The premiere of Ein deutsches Requiem, on Good Friday 1868, represented a final breakthrough as a composer for the then 34 year-old Brahms. The renowned critic Eduard Hanslick wrote: “Nothing that measures up to Brahms’ Requiem has been composed since Bach’s B minor Mass and Beethoven’s Missa Solemnis.” The work was universally thought to confirm Schumann’s 1853 prophecy to the effect that Brahms would become one of Germany’s greatest composers.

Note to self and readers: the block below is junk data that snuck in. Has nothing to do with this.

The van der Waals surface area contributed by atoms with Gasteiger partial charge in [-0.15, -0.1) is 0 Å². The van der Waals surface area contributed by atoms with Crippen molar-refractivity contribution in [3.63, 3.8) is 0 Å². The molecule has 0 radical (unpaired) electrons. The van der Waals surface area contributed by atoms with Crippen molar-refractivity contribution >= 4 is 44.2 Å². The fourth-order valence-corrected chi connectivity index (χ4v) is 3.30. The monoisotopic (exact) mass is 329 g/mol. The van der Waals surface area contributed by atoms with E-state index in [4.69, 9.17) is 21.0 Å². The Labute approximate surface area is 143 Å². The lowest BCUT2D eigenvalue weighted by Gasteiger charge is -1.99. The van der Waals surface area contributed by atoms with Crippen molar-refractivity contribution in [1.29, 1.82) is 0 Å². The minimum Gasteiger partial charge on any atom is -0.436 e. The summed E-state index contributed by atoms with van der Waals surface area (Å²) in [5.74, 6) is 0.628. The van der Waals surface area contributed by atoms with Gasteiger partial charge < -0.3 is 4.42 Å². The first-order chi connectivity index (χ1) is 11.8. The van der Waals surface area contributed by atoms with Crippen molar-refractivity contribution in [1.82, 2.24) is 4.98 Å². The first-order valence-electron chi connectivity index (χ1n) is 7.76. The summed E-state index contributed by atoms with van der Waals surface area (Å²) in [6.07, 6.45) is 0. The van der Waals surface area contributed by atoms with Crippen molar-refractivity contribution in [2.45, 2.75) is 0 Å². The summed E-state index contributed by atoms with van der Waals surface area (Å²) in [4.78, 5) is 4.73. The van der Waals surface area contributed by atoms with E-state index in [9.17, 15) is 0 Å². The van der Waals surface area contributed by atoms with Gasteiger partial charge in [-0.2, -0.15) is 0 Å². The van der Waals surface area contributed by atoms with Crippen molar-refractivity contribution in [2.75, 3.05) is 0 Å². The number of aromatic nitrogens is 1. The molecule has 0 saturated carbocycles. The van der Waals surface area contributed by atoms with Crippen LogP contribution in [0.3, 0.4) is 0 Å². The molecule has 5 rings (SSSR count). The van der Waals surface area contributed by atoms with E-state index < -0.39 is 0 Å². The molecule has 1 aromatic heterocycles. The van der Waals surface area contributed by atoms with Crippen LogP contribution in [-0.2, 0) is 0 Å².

Schumann’s early, tragic death in 1856 was Brahms’ initial inspiration for the Requiem. From their first meeting in 1853, Brahms had become almost an adoptive child of Robert and Clara Schumann. A close friendship developed between the mature forty year-old Robert and the youthful, personable Johannes – as did a lifelong love of Johannes for Clara. Robert encouraged the youngster to study the Bible and the old masters. This led to Brahms becoming acquainted with the music of Bach. Also, in 1854, he wrote a work that would remain uncompleted but later form the kernel of his Requiem.